So, we return to square one with a totally standard 'Green Box Nobler'. Well, not quite. The kit wing features two identical sets of die-cut parts with the instruction 'cut here for outboard wing'. This gives an inner wing which is one inch longer than the outboard. I removed just half an inch. The lesson of number seven was still with me.

With coloured tissue covering and coloured tissue trim (shades of Frank Warburton), the weight came to 38 ounces with the old faithful Merco 35. This is by far the best flying of all eight examples that I have flown and the least successful in terms of results.

Nobler 8

On it's first Nationals appearance in 1996, while on it's first flight in the Classic event, the bellcrank to flap pushrod failed while in inverted flight. The next thing I knew, it was sliding along the runway. Damage was restricted to fin, outer wingtip, and the top of the nose. Deja vu.

For a brief period, I resurrected the shut-off from number six, mainly to prove that the device still worked after 20 years. There was also a little matter of showing that the current rule was unworkable, since there was no way of knowing that it was fitted and working. Having been persuaded to enter the F2B event at the 2000 South Midland Area Rally, I couldn't legally use it. The resulting over-run left me vainly trying to stop the motor. Result, a hefty thump and the removal of the nose. Will I repair it? Who knows?

After nearly 4 years thinking about it (I came close to scrapping it a couple of times), I decided to build a new nose onto, the otherwise perfectly sound, number 8. As the Merco had seen better days and I had a spare ST 35C, I decided to use that. The joint between the old and new bits was reinforced by the introduction of 1/64" ply doublers between the fuselage sides and the standard 1/8" balsa doublers. I also added filets (epoxy and microballoons) between the fuselage and all the flying surfaces to clean things up a little. The model picked up a couple of ounces and weighed 43 ounces. With a new nose and a different motor, I think it qualifies as Number 9. So, it became 'Nobler OMT'.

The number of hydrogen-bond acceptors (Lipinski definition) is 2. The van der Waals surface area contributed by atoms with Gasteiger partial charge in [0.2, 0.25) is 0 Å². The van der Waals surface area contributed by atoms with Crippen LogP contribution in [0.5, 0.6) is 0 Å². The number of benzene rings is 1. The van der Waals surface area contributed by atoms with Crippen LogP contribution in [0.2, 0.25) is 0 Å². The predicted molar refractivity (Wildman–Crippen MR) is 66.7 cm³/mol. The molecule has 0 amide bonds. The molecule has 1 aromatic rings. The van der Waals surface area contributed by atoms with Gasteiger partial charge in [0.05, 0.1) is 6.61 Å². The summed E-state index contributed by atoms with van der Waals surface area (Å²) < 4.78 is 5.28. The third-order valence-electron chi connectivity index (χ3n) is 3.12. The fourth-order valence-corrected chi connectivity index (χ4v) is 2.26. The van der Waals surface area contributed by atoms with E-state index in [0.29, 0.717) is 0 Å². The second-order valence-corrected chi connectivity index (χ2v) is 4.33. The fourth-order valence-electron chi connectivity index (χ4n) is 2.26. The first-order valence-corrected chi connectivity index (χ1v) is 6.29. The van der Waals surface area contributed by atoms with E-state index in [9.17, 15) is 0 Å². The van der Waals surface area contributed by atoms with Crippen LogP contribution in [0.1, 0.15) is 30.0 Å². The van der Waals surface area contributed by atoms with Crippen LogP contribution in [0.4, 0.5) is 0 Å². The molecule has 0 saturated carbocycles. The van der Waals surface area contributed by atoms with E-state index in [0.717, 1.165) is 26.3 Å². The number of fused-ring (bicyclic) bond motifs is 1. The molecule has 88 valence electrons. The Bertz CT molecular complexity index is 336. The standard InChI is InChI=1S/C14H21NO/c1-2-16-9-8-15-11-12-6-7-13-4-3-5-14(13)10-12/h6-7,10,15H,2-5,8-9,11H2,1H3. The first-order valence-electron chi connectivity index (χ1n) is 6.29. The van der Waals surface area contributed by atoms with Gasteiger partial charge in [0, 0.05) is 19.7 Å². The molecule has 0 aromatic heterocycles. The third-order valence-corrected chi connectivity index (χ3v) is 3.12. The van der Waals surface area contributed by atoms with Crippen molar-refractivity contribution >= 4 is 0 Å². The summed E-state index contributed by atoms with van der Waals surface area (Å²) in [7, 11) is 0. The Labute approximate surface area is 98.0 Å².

I realised, rather late, that the ST was heavier than the Merco and the model never turned well until I added an ounce of tail weight. So, now it weighed 44 ounces (6 ounces more than when new).

This was not a successful combination and it was clear that the ST, which had never been run in a cowling, was not happy. There were also vibration problems, so I went back to the Merco and removed the tail weight. I'm in the process of playing around with props and spinners to get away from what is obviously some resonence in the new nose. Meanwhile, stress cracks are appearing all around the joint area...

Nobler 9 Nobler 9

Will I build another? When it snows in the Sahara.

No. Model No. Name Type & Mods Motor No of Flights First Flight Written Off Comments
1 17 (numbered 16) Nobler Built from Top-Flite kit plan, with removable U/C OS 35 Max 1 22
15/4/62 Wanstead Flats 30's US Navy colours
2 18 Nobler 2 Built from Top-Flite kit plan OS 35 Max 1 39
23/8/63 Genk Dark Blue US Navy colours
3 20 (numbered 1) Nobler 3 Built from Top-Flite kit plan OS 35 Max 1 41
21/5/66 Started life as 'Iroquois IV'. 30's US Navy colours.
4 None Nobler Standard Top-Flite kit built by Mike Gagg. OS 35 Max 1

Given away 12/5/74 Model used as a hack for about 3 years. Red polyeurethane over original blue dope finish.
5 80 Nobler Still Built from Top-Flite kit plan, with wing-mounted U/C. OS 35 Max 1/
ST 35

Broke up in air 26/8/89 Film covered. All white with red letters.
6 84 Even Nobler Built from Top-Flite kit plan, with wing-mounted U/C. Fully sheeted wing & tail. ST 35/
Merco 35

Given away 21/9/88 White epoxy finish, with orange/red/yellow trim. Ill fated!
7 130 Noblest
(Aldrich Nobler)
Built from GMA plan. Merco 35 189 27/8/89 Scrapped 15/3/97 Red tissue finish, yellow lettering with black shadow.
8 167 Nobler 40 Built from Top-Flite kit plan and die-cut parts. Merco 35 126 23/8/96 10/09/00
crash removed nose
Yellow tissue finish with red/orange trim. 40th anniversary special.
9 167 Nobler OMT Built from Top-Flite kit plan and die-cut parts. ST 35/
Merco 35
13 22/7/04
New nose and cowl built and grafted on.